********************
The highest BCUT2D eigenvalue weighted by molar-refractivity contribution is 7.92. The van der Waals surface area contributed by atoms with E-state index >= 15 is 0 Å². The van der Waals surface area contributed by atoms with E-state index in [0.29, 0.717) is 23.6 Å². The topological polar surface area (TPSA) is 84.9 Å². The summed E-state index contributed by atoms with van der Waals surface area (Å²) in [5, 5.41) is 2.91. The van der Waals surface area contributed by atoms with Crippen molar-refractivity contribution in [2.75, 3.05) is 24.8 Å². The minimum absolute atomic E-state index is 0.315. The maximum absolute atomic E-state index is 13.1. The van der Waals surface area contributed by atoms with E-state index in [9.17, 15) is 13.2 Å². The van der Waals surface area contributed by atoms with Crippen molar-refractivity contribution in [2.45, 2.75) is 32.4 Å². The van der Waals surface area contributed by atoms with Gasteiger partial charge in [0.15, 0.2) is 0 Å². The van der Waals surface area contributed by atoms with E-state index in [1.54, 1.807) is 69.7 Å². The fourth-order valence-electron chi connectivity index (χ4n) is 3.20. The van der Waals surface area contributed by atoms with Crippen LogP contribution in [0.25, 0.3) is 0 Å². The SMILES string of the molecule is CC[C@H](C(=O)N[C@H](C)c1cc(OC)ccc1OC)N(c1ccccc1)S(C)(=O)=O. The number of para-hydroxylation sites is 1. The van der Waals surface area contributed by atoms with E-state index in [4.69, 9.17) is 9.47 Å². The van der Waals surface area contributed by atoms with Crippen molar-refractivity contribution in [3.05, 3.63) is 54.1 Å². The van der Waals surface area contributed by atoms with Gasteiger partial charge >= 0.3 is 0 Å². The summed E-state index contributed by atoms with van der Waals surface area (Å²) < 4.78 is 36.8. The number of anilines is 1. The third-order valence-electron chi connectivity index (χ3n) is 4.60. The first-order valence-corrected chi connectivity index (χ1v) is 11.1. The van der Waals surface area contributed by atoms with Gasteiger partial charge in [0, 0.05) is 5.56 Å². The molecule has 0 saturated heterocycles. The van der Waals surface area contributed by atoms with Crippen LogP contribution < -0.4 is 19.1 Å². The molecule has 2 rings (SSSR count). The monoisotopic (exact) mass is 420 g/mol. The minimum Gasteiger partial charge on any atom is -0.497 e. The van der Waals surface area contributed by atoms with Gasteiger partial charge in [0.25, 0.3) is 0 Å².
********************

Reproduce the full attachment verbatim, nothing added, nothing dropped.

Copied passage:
The highest BCUT2D eigenvalue weighted by molar-refractivity contribution is 7.92. The van der Waals surface area contributed by atoms with E-state index >= 15 is 0 Å². The van der Waals surface area contributed by atoms with E-state index in [0.29, 0.717) is 23.6 Å². The topological polar surface area (TPSA) is 84.9 Å². The summed E-state index contributed by atoms with van der Waals surface area (Å²) in [5, 5.41) is 2.91. The van der Waals surface area contributed by atoms with Crippen molar-refractivity contribution in [2.75, 3.05) is 24.8 Å². The minimum absolute atomic E-state index is 0.315. The maximum absolute atomic E-state index is 13.1. The van der Waals surface area contributed by atoms with E-state index in [9.17, 15) is 13.2 Å². The van der Waals surface area contributed by atoms with Crippen molar-refractivity contribution in [2.45, 2.75) is 32.4 Å². The van der Waals surface area contributed by atoms with Gasteiger partial charge in [0.15, 0.2) is 0 Å². The van der Waals surface area contributed by atoms with E-state index in [1.54, 1.807) is 69.7 Å². The fourth-order valence-electron chi connectivity index (χ4n) is 3.20. The van der Waals surface area contributed by atoms with Crippen LogP contribution in [0.25, 0.3) is 0 Å². The SMILES string of the molecule is CC[C@H](C(=O)N[C@H](C)c1cc(OC)ccc1OC)N(c1ccccc1)S(C)(=O)=O. The number of para-hydroxylation sites is 1. The van der Waals surface area contributed by atoms with E-state index in [4.69, 9.17) is 9.47 Å². The van der Waals surface area contributed by atoms with Crippen molar-refractivity contribution in [3.05, 3.63) is 54.1 Å². The van der Waals surface area contributed by atoms with Gasteiger partial charge >= 0.3 is 0 Å². The summed E-state index contributed by atoms with van der Waals surface area (Å²) < 4.78 is 36.8. The number of anilines is 1. The third-order valence-electron chi connectivity index (χ3n) is 4.60. The first-order valence-corrected chi connectivity index (χ1v) is 11.1. The van der Waals surface area contributed by atoms with Gasteiger partial charge in [0, 0.05) is 5.56 Å². The molecule has 0 saturated heterocycles. The van der Waals surface area contributed by atoms with Crippen LogP contribution < -0.4 is 19.1 Å². The molecule has 2 rings (SSSR count). The monoisotopic (exact) mass is 420 g/mol. The minimum Gasteiger partial charge on any atom is -0.497 e. The van der Waals surface area contributed by atoms with Gasteiger partial charge in [0.25, 0.3) is 0 Å².